(CNSNews.com) – A U.S. Navy warship which Iran claims to have chased away from a naval exercise in the Persian Gulf this week was at the time more than 7,000 miles away – in its home port of Norfolk, Virginia.
Iranian state media have been reporting that an Iranian Navy warship on Wednesday sent a warning to the USS Monterey, which Iran claims was sailing near its annual military exercises near the Strait of Hormuz, and that as a result of the warning the guided missile cruiser “left the region immediately.”
In the reports, some of which also carried photos of the Monterey, military officials claimed the U.S. vessel was evidently attempting to spy on the exercises.
But a spokesman for the Bahrain-based U.S. Fifth Fleet, Cmdr. Kevin Stephens, said not only was the Monterey not in the Gulf at the time of the alleged incident, it was “in her home port of Norfolk, Virginia.”
(The Monterey’s Facebook page features photos of a re-enlistment ceremony –in downtown Norfolk on Thursday.)
The semi-official Fars news agency reported that “a U.S. Navy warship on Wednesday morning received a serious warning from several Iranian destroyers to keep away from their drill zone near the Strait of Hormuz.”
“The USS Monterey (CG 61), a Ticonderoga-class cruiser, was sailing near the Strait of Hormuz where the Iranian forces were staging the main phase of the Velayat 94 massive wargames,” it said.
“According to the Iranian Army, the U.S. warship left the region immediately after receiving the warning.”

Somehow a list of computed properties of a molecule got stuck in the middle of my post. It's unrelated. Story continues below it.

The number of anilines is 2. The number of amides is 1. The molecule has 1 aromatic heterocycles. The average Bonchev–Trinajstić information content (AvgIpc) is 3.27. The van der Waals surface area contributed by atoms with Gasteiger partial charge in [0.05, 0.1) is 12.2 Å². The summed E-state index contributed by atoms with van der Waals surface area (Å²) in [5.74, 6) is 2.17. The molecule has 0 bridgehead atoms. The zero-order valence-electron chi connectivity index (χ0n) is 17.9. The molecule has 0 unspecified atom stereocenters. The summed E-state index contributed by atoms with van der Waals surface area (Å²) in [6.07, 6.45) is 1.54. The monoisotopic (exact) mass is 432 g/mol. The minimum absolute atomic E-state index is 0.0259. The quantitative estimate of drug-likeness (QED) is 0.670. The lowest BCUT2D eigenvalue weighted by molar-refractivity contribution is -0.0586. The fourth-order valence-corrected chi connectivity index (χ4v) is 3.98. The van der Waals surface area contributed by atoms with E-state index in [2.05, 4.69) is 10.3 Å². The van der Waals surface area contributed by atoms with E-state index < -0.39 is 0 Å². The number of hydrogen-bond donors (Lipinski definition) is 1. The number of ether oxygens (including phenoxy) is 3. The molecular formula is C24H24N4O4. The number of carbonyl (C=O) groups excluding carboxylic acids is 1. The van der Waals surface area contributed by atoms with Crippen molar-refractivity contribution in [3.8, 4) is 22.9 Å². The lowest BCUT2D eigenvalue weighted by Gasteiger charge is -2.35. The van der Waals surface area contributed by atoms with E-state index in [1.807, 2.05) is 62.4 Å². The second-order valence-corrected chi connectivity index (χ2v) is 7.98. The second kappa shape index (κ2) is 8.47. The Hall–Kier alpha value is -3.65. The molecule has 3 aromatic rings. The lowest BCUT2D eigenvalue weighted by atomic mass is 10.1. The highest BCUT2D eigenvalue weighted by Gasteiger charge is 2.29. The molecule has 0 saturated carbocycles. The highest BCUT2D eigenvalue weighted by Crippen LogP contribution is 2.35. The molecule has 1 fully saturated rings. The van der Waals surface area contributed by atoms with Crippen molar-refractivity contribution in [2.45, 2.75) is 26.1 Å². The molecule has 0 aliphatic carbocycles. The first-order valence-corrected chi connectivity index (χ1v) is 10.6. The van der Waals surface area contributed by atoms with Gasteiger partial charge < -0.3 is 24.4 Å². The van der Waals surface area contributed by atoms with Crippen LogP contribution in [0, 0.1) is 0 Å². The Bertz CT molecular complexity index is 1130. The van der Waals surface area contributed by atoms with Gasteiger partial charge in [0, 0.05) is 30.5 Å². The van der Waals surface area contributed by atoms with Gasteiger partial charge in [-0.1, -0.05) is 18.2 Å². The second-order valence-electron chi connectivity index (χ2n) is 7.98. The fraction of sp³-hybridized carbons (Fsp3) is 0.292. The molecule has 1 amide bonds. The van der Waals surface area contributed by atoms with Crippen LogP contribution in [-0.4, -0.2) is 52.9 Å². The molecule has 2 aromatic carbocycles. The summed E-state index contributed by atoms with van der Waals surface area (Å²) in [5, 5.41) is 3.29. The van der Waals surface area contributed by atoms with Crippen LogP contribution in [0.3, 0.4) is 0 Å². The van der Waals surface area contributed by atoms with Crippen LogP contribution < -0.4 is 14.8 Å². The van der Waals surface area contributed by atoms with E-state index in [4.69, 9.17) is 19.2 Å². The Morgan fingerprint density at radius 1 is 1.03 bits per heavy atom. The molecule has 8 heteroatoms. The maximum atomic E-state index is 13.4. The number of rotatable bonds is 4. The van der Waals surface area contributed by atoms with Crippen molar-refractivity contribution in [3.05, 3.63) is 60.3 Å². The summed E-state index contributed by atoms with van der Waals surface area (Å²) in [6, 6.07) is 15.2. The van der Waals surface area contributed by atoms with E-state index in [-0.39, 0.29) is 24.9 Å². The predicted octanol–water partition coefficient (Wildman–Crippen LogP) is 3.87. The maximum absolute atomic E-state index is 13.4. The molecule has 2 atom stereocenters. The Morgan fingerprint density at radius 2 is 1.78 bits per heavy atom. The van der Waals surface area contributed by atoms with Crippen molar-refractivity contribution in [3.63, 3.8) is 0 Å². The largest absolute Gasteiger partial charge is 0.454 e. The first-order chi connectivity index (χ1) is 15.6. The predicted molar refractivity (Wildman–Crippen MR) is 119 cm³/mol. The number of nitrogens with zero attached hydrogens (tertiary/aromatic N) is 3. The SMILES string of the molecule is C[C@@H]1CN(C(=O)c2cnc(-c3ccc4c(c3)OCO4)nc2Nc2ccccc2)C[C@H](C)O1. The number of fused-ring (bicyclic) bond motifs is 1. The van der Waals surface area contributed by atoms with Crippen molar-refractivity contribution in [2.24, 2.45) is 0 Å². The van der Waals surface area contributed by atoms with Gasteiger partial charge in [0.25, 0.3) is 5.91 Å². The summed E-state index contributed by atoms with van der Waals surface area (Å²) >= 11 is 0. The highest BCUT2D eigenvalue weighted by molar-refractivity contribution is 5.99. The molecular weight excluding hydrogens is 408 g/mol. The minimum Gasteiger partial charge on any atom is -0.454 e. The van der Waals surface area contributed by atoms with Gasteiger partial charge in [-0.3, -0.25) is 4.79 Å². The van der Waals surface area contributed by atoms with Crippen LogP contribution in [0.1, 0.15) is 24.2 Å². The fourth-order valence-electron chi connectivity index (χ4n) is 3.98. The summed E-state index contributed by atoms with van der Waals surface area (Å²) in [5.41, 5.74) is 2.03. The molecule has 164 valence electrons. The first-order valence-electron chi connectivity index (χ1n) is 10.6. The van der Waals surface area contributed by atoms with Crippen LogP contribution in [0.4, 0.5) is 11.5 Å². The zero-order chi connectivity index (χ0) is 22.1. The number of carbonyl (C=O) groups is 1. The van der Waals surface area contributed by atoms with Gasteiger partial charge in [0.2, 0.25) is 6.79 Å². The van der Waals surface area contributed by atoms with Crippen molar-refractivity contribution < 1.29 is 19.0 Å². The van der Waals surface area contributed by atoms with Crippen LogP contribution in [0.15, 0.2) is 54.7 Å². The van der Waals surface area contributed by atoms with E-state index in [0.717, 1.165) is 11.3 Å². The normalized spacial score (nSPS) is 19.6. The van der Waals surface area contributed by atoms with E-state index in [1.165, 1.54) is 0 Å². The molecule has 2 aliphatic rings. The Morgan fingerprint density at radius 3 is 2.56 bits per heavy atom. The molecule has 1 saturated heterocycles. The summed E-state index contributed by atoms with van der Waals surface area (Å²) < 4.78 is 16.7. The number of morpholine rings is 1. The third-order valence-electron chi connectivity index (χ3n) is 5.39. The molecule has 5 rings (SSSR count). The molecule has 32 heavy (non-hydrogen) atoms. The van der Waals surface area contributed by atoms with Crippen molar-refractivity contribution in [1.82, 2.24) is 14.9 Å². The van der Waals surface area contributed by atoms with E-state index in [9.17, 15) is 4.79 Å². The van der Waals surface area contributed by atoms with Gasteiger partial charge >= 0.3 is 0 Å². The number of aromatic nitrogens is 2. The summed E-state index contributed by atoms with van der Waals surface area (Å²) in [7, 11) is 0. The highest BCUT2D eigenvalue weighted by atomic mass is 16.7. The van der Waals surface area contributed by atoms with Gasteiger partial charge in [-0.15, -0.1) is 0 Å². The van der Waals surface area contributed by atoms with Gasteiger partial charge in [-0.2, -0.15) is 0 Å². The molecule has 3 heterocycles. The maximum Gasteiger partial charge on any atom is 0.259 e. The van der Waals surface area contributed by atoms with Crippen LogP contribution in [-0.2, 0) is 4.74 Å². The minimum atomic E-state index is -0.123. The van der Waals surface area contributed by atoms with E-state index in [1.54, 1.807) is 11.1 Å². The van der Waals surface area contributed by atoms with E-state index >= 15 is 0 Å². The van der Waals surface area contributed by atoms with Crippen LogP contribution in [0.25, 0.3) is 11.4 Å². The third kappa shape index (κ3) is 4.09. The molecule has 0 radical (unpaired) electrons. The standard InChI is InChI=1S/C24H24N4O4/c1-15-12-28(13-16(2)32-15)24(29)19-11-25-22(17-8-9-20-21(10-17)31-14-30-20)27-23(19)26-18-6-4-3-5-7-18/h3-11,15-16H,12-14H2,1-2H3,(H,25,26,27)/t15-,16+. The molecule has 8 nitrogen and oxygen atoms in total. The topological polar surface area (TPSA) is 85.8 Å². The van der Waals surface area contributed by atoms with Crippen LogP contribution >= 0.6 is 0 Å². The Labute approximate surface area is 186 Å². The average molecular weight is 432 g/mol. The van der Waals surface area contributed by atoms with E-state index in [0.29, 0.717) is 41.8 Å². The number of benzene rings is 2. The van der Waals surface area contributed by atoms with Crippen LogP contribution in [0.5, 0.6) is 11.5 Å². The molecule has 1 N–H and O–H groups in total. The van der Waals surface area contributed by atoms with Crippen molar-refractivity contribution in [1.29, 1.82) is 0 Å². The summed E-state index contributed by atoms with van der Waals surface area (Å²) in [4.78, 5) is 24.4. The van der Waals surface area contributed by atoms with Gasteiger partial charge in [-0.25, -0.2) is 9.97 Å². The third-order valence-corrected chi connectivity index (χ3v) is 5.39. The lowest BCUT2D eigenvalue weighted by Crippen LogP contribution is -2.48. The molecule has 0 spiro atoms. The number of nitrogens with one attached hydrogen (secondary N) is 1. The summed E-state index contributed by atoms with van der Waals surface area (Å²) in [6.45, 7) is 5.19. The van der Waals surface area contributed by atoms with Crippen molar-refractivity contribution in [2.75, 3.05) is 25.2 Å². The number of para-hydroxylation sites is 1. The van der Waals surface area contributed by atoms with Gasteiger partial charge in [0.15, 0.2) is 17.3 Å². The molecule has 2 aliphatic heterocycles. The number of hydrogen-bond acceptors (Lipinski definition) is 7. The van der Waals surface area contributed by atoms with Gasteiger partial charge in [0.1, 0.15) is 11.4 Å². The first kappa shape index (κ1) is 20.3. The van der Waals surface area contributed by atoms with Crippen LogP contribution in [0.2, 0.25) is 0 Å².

Fars quoted Iran Navy chief Rear Admiral Habibollah Sayari as saying the U.S. ship had evidently been trying “to come close to get informed of our moves and capabilities.”
The incident was reported by several other Iranian outlets, including the state news agency Tasnim, which said the Iran Navy “shooed away a U.S. warship and a fighter jet that had been approaching the drill zone.”
“He [Sayari] said the Americans were given warnings twice not to approach the drill area, once by a naval patrol aircraft and another time by the Navy’s Alborz destroyer,” said Tasnim, which did not identify the U.S. ship involved.
Fifth Fleet spokesman Stephens said Iran had given standard announcements about closing areas for live firing during its annual Velayat exercise but disputed the claims that any U.S. ship had changed course or conduct as a result.
“Iran has announced closure areas for live fire events associated with its exercise. This is a common practice for any navy conducting such training at sea,” he said. “Our forces similarly announce closure areas for our training events. We do not consider such announcements to be ‘orders.’
“No U.S. units took any action as a result of what the Iranian Navy might have characterized as a warning,” Stephens added. “We did have units who heard the closure area announcements but it did not cause them to alter their planned course or schedule.”
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